Author Topic: Getting hit on at work?  (Read 4982 times)

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Van down by the river

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Re: Getting hit on at work?
« Reply #15 on: May 17, 2013, 10:06:23 PM »
Where does she say she dresses that way? She said she dresses in conservative clothing.


Which is why I said she may need to consider a change in hair makeup or wardrobe. Not should, may. I have no idea.

Apparently she works for 'We Serve Chavaunist Pigs Inc.' All the affront at my suggestion is very appropriate for any social situation, but this is not a social situation. This is a job which apparently attracts pigs to her workplace. Minimizing the time and effort wasted in dealing with pigs might be served with a change in appearance, or it might not. I did make a following post with posture and attitude suggestions as well.

I won't derail the thread any further. My intent was only to help the OP.

Calling her co workers chauvestinistic pigs is not going to get the thread back on track. Blanket statements such as yours are mean spirited and unnecessary. And certainly not productive. It sounds to me like you are lashing out bc you don't like people disagreeing with your earlier comment.
OP, I suggest going to your superior, or filing a complaint with HR. unwanted advances are something I've dealt with in the past and they can get sticky very quickly. I'm sorry your new job started out this way. And contrary to other people's suggestions, the way you dress even if it was a but more "racy" not saying your dress is, but even in that case it should make no difference. You are not asking for it.

MasterofSquirrels

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Re: Getting hit on at work?
« Reply #16 on: May 17, 2013, 10:12:18 PM »
I don't have any useful advice, however, I disagree with hyzenthylay.

Just because it isn't a social situation doesn't mean it is OK to suggest to a person that they are asking for unwanted attention. Given the information we have, the OP dresses appropriately for her job, she acts appropriately as well, suggesting that she should be "drab" is, uncalled for.




LeveeWoman

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Re: Getting hit on at work?
« Reply #17 on: May 17, 2013, 10:14:03 PM »
Where does she say she dresses that way? She said she dresses in conservative clothing.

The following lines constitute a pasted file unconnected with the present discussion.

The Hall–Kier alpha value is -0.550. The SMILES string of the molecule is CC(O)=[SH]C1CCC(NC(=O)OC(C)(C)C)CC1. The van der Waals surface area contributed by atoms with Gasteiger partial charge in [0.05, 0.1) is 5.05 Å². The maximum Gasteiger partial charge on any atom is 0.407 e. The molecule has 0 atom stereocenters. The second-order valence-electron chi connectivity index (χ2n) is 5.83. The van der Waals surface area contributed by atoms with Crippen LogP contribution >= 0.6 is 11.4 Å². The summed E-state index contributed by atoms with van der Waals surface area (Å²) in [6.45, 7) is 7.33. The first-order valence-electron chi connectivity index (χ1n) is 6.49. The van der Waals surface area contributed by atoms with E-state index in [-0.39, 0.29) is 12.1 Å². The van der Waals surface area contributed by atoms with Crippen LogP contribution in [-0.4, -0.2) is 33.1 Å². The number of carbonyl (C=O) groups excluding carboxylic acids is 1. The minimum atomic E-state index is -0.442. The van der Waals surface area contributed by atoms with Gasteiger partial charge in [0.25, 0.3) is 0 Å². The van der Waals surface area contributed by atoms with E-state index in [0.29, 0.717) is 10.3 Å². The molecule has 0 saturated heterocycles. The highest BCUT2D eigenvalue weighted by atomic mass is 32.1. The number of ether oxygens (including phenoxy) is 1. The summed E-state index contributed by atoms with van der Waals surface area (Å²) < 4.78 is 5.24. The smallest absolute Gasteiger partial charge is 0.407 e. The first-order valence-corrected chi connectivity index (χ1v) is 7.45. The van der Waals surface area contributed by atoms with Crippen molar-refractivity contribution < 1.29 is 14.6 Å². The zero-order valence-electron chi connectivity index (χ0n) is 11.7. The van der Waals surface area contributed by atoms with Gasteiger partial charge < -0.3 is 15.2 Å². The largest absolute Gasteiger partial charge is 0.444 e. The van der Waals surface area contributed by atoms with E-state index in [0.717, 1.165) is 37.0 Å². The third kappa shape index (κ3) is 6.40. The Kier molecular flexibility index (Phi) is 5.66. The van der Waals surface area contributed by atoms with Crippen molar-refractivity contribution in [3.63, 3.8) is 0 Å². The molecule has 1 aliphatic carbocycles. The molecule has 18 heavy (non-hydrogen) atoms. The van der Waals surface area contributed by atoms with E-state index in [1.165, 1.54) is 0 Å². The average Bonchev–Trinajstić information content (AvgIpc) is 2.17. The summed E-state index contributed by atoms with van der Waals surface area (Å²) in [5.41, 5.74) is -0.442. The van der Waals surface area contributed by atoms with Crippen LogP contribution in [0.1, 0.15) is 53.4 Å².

Which is why I said she may need to consider a change in hair makeup or wardrobe. Not should, may. I have no idea.

Apparently she works for 'We Serve Chavaunist Pigs Inc.' All the affront at my suggestion is very appropriate for any social situation, but this is not a social situation. This is a job which apparently attracts pigs to her workplace. Minimizing the time and effort wasted in dealing with pigs might be served with a change in appearance, or it might not. I did make a following post with posture and attitude suggestions as well.

I won't derail the thread any further. My intent was only to help the OP.

Calling her co workers chauvestinistic pigs is not going to get the thread back on track. Blanket statements such as yours are mean spirited and unnecessary. And certainly not productive. It sounds to me like you are lashing out bc you don't like people disagreeing with your earlier comment.
OP, I suggest going to your superior, or filing a complaint with HR. unwanted advances are something I've dealt with in the past and they can get sticky very quickly. I'm sorry your new job started out this way. And contrary to other people's suggestions, the way you dress even if it was a but more "racy" not saying your dress is, but even in that case it should make no difference. You are not asking for it.

She's being hit on by members of the pubic, not her coworkers.

Calypso

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Re: Getting hit on at work?
« Reply #18 on: May 17, 2013, 10:50:36 PM »
Mrs. B, how annoying!